Posts Tagged ‘Islands’

Kicking back on La Digue and Mahé, Seychelles – March & April 2016

The warm Indian Ocean surrounding the Seychelles beaches

The warm Indian Ocean produces decent waves at Grand Anse on La Digue’s southern coast

You know life is treating you well when you get to spend an entire month with your family, enjoying the postcard-perfect beaches and azure seas of the idyllic Seychelles.

Villa Verte

The aptly named Villa Verte

As our Kenya Airways flight touched down at the quaint Mahé International Airport, I realised – with some surprise – that it had been 23 years since my last visit to these captivating islands!

The island nation of the Seychelles is spread of an enormous oceanic expanse. There are three main islands – Mahé, Praslin and La Digue – with the latter being the least developed and most alluring of the trio. The large and populous island of Mahé is the commercial and political capital of the Seychelles, but we had our hearts set on escaping to something smaller and quieter, so we boarded a ferry and set sail for La Digue.

Until recently there weren’t even any cars on La Digue and all transport was done courtesy of bicycles and ox carts. Sadly, this has all started to change and – in the name of development – the government has authorised 55 vehicles to operate on the island.

The ultimate way to see the island

Bicycles provide an easy way to explore the island

These buses, taxis, canter trucks and private vehicles have inevitably begun to change laid back La Digue from a sleepy island backwater into a more developed and mainstream tourist destination. And there is no mistaking that the number of small hotels, guesthouses and self-catering cottages has exploded on the island.

Despite these changes and the increased development, the island of La Digue remains an unbelievable family holiday destination. The island is small enough that it can be explored by bicycle with ‘pedal power’ enduring as the primary means of island transport. Every morning we would load our beach bags, along with our two little boys, onto the back of our bikes and head for the beach. Whether you are looking for a picture-perfect beach, such as Source d’Argent, or a quiet little cove of powdery white-sand, such as Anse Caiman, there is a beach to suit all tastes.

Source d'Argent beach

Picture-perfect Source d’Argent beach on La Digue

Can there be a better place for a one-year-old and a three-year-old to spend a month hanging out with mom and dad; I doubt it. The fact that some of our extended family joined us for the first and last weeks meant the boys had grandparents, aunties and cousins to add to their idyllic beach holiday mix. Charlie and Ollie thought they had died and gone to heaven.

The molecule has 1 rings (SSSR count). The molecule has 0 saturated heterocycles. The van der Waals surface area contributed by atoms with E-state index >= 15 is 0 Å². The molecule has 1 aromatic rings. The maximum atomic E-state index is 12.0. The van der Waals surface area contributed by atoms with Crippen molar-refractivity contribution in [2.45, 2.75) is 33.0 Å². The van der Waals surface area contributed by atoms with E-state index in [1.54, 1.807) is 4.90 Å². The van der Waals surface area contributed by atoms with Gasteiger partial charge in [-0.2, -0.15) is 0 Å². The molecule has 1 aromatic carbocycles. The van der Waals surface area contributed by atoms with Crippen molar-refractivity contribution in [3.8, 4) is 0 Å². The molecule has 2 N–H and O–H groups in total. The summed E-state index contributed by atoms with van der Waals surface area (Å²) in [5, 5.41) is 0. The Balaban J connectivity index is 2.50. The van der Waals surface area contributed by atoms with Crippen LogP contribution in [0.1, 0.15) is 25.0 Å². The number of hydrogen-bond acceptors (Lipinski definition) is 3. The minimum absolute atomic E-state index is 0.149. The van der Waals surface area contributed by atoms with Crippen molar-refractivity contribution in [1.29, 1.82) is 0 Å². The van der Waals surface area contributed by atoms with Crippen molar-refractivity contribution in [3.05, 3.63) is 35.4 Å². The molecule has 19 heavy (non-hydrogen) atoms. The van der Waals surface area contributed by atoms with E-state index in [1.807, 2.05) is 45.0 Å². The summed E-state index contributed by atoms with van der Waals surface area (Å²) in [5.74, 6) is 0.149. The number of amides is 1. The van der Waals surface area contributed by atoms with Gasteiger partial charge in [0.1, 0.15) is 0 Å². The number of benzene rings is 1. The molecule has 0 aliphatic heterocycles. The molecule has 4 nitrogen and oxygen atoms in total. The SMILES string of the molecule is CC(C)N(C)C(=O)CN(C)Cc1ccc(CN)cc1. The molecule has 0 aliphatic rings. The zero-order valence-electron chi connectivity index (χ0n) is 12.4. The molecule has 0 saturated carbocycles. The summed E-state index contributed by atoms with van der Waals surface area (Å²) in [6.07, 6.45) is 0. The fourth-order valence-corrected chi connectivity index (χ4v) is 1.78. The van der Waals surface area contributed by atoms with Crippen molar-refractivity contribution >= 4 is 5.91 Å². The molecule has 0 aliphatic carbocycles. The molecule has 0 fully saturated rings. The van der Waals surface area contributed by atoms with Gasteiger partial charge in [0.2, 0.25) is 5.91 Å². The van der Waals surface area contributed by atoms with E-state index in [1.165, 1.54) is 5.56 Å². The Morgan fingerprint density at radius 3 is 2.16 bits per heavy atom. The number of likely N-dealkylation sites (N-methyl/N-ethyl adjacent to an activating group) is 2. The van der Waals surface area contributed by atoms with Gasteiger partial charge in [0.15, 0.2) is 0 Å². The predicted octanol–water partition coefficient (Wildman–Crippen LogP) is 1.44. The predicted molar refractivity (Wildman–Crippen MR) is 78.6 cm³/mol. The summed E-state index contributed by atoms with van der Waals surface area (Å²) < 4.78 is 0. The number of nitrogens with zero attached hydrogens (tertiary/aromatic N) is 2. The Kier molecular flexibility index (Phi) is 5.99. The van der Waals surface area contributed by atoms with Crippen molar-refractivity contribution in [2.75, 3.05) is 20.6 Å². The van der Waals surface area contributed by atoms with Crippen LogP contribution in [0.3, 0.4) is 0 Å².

Spending the first half of our vacation at the self-catering Villa Verte on the much more tranquil eastern side of the island was an amazing experience. Bimal and his lovely wife ensured that the house was always clean and that we had everything we needed. The ocean view from the front veranda was nothing short of sensational.

The view over Praslin from the Eagle's Nest

The view looking over Praslin from the Eagle’s Nest

When our extended family departed, it was with some reluctance that we relocated to Ylang Ylang (www.selfcateringylangylang.sc) on the western edge of La Passe. This move gave us easy access to a host of new beaches, such as Source d’Argent and the postcard bay of Garand Anse in the south. Although this part of the island was busier, we enjoyed the change of scenery, close proximity to restaurants and shops, and time together with just our family. I have many treasured memories and photos from this special time.

It wouldn’t be right to blog about La Digue without making mention of Chez Jules: a restaurant beyond compare. Tucked away towards the end of the road at Anse Banine on the far eastern side of the island, gregarious Jules serves fresh line-fish, a ‘to-die-for’ calamari salad and ice-cold Eku beers.

A family stroll along an empty stretch of beach on Isle Conception

Taking a family stroll along an empty stretch of sand on Isle Conception off the coast of Mahé

Seychelles beaches are perfect

All Seychelles’ beaches are stunningly beautiful

Mahé is not for everyone. It is the biggest and busiest Seychelles island by far, especially around the commercial hub of Victoria, but it does have some exquisite stretches of sand. My dad and stepmom, along with two of my sisters, flew out to join us for the final week at world-renowned Beau Vallon Bay on Mahé. We were accommodated in fine style, staying at the luxurious apartments of Sables d’Or (www.sables-dor.sc). Not only were the spacious apartments fully kitted out and tastefully decorated, but they also enjoyed an enviable location right on the beach.

Beau Vallon Bay is a busy beach, but it is one of the most idyllic beaches for young children: no rocks, no corral, just sand and a warm Indian ocean. Perfect for swimming, lounging about on a lilo, or paddling a sea kayak at sunset. A nearby marine park – easily reachable by boat – provides an opportunity to snorkel with an abundance of marine life hidden just below the surface.

Seychelles, rest assured, we will be back again soon!

Extended family enjoying playing in the warm water

Hanging out and catching up with the extended family in the warm shallow waters off Mahé

Robben Island Swim and the Kalahari, RSA & Namibia – May 2013

With Table Mountain looking on, the team prepares for the Robben Island-Blouberg swim crossing

The month kicked off with our long-awaited and much-anticipated Robben Island swim on Worker’s Day.  We had actually planned to do the 7.8km Robben Island-Blouberg crossing much later in the month, but work-travel commitments and a spell of good weather prompted a last minute rescheduling.

Arriving at Big Bay in Blouberg

On May 1st, the water temperate measured a balmy 14 degrees (much more pleasant than the South Easter-induced 9°C that we’d experienced on a couple of our training swims!) and the sea was flat.  Conditions were ideal except for a huge fog bank that rolled in overnight, reducing visibility to twenty metres at most.  Next morning our chief Safety Officer, Clem Gutsche, looked a little apprehensive, as did the six swimmers!  Derek Frazer of Big Bay Events was overseeing our official swim as a representative of the Cape Long Distance Swimming Association (www.capeswim.com) and he repeatedly delayed the start time in the hope that the fog would lift.